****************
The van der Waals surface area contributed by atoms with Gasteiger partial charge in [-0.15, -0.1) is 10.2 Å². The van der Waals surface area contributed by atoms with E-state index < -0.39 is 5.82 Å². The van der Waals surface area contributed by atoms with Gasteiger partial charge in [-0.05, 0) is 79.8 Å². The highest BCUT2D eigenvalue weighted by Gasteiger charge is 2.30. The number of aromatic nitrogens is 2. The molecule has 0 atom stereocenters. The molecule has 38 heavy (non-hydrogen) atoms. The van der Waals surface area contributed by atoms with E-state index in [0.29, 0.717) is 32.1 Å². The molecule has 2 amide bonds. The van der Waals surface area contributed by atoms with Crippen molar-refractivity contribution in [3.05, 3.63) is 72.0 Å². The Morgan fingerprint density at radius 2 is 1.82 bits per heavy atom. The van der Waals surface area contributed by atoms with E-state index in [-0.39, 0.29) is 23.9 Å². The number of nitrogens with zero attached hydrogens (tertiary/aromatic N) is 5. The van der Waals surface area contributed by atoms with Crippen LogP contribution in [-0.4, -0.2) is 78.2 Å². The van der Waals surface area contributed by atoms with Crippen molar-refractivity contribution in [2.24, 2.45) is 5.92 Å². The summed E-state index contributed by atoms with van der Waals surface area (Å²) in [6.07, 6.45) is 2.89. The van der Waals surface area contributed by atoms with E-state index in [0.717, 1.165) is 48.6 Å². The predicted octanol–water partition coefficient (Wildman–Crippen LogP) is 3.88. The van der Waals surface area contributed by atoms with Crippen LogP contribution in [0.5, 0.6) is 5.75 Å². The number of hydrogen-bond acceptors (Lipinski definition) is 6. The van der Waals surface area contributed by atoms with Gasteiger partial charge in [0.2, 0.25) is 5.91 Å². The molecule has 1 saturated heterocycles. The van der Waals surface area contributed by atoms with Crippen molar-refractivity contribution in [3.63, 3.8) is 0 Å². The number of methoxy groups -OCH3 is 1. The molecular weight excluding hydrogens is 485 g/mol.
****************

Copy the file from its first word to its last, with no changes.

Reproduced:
The van der Waals surface area contributed by atoms with Gasteiger partial charge in [-0.15, -0.1) is 10.2 Å². The van der Waals surface area contributed by atoms with E-state index < -0.39 is 5.82 Å². The van der Waals surface area contributed by atoms with Gasteiger partial charge in [-0.05, 0) is 79.8 Å². The highest BCUT2D eigenvalue weighted by Gasteiger charge is 2.30. The number of aromatic nitrogens is 2. The molecule has 0 atom stereocenters. The molecule has 38 heavy (non-hydrogen) atoms. The van der Waals surface area contributed by atoms with E-state index in [0.29, 0.717) is 32.1 Å². The molecule has 2 amide bonds. The van der Waals surface area contributed by atoms with Crippen molar-refractivity contribution in [3.05, 3.63) is 72.0 Å². The Morgan fingerprint density at radius 2 is 1.82 bits per heavy atom. The van der Waals surface area contributed by atoms with E-state index in [-0.39, 0.29) is 23.9 Å². The number of nitrogens with zero attached hydrogens (tertiary/aromatic N) is 5. The van der Waals surface area contributed by atoms with Crippen LogP contribution in [-0.4, -0.2) is 78.2 Å². The van der Waals surface area contributed by atoms with Crippen molar-refractivity contribution in [2.24, 2.45) is 5.92 Å². The summed E-state index contributed by atoms with van der Waals surface area (Å²) in [6.07, 6.45) is 2.89. The van der Waals surface area contributed by atoms with E-state index in [0.717, 1.165) is 48.6 Å². The predicted octanol–water partition coefficient (Wildman–Crippen LogP) is 3.88. The van der Waals surface area contributed by atoms with Crippen LogP contribution in [0.5, 0.6) is 5.75 Å². The number of hydrogen-bond acceptors (Lipinski definition) is 6. The van der Waals surface area contributed by atoms with Gasteiger partial charge in [0.2, 0.25) is 5.91 Å². The molecule has 1 saturated heterocycles. The van der Waals surface area contributed by atoms with Crippen molar-refractivity contribution in [3.63, 3.8) is 0 Å². The number of methoxy groups -OCH3 is 1. The molecular weight excluding hydrogens is 485 g/mol.